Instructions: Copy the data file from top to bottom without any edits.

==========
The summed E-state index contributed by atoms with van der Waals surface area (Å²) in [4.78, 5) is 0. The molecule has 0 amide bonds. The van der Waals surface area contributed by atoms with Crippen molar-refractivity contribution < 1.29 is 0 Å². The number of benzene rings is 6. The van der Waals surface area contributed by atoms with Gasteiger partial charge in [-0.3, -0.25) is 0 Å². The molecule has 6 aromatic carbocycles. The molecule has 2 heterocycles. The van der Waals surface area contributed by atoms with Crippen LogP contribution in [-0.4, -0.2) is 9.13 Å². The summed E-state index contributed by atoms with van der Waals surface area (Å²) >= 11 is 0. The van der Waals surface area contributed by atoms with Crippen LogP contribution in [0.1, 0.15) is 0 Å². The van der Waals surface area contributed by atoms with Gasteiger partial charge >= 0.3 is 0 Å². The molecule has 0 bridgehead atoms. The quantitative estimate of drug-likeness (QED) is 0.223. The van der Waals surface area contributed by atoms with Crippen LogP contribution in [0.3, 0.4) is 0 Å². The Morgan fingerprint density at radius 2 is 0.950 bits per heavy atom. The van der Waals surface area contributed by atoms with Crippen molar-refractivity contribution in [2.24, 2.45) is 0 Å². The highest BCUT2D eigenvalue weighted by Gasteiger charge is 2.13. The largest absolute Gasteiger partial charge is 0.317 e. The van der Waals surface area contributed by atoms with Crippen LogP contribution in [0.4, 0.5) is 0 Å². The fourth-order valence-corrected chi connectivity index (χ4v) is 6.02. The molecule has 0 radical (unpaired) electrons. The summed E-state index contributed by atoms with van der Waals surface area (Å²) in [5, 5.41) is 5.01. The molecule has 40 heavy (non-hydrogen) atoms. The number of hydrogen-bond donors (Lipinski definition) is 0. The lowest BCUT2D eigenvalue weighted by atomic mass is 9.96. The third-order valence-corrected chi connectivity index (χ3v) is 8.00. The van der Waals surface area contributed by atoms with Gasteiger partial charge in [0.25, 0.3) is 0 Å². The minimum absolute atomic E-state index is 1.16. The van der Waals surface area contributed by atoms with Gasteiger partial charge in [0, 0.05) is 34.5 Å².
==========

The summed E-state index contributed by atoms with van der Waals surface area (Å²) in [4.78, 5) is 0. The molecule has 0 amide bonds. The van der Waals surface area contributed by atoms with Crippen molar-refractivity contribution < 1.29 is 0 Å². The number of benzene rings is 6. The van der Waals surface area contributed by atoms with Gasteiger partial charge in [-0.3, -0.25) is 0 Å². The molecule has 6 aromatic carbocycles. The molecule has 2 heterocycles. The van der Waals surface area contributed by atoms with Crippen LogP contribution in [-0.4, -0.2) is 9.13 Å². The summed E-state index contributed by atoms with van der Waals surface area (Å²) >= 11 is 0. The van der Waals surface area contributed by atoms with Crippen LogP contribution in [0.1, 0.15) is 0 Å². The van der Waals surface area contributed by atoms with Gasteiger partial charge >= 0.3 is 0 Å². The molecule has 0 bridgehead atoms. The quantitative estimate of drug-likeness (QED) is 0.223. The van der Waals surface area contributed by atoms with Crippen LogP contribution in [0.3, 0.4) is 0 Å². The Morgan fingerprint density at radius 2 is 0.950 bits per heavy atom. The van der Waals surface area contributed by atoms with Crippen molar-refractivity contribution in [2.24, 2.45) is 0 Å². The highest BCUT2D eigenvalue weighted by Gasteiger charge is 2.13. The largest absolute Gasteiger partial charge is 0.317 e. The van der Waals surface area contributed by atoms with Crippen LogP contribution in [0.4, 0.5) is 0 Å². The fourth-order valence-corrected chi connectivity index (χ4v) is 6.02. The molecule has 0 radical (unpaired) electrons. The summed E-state index contributed by atoms with van der Waals surface area (Å²) in [5, 5.41) is 5.01. The molecule has 40 heavy (non-hydrogen) atoms. The number of hydrogen-bond donors (Lipinski definition) is 0. The lowest BCUT2D eigenvalue weighted by atomic mass is 9.96. The third-order valence-corrected chi connectivity index (χ3v) is 8.00. The van der Waals surface area contributed by atoms with Gasteiger partial charge in [0.25, 0.3) is 0 Å². The minimum absolute atomic E-state index is 1.16. The van der Waals surface area contributed by atoms with Gasteiger partial charge in [0, 0.05) is 34.5 Å².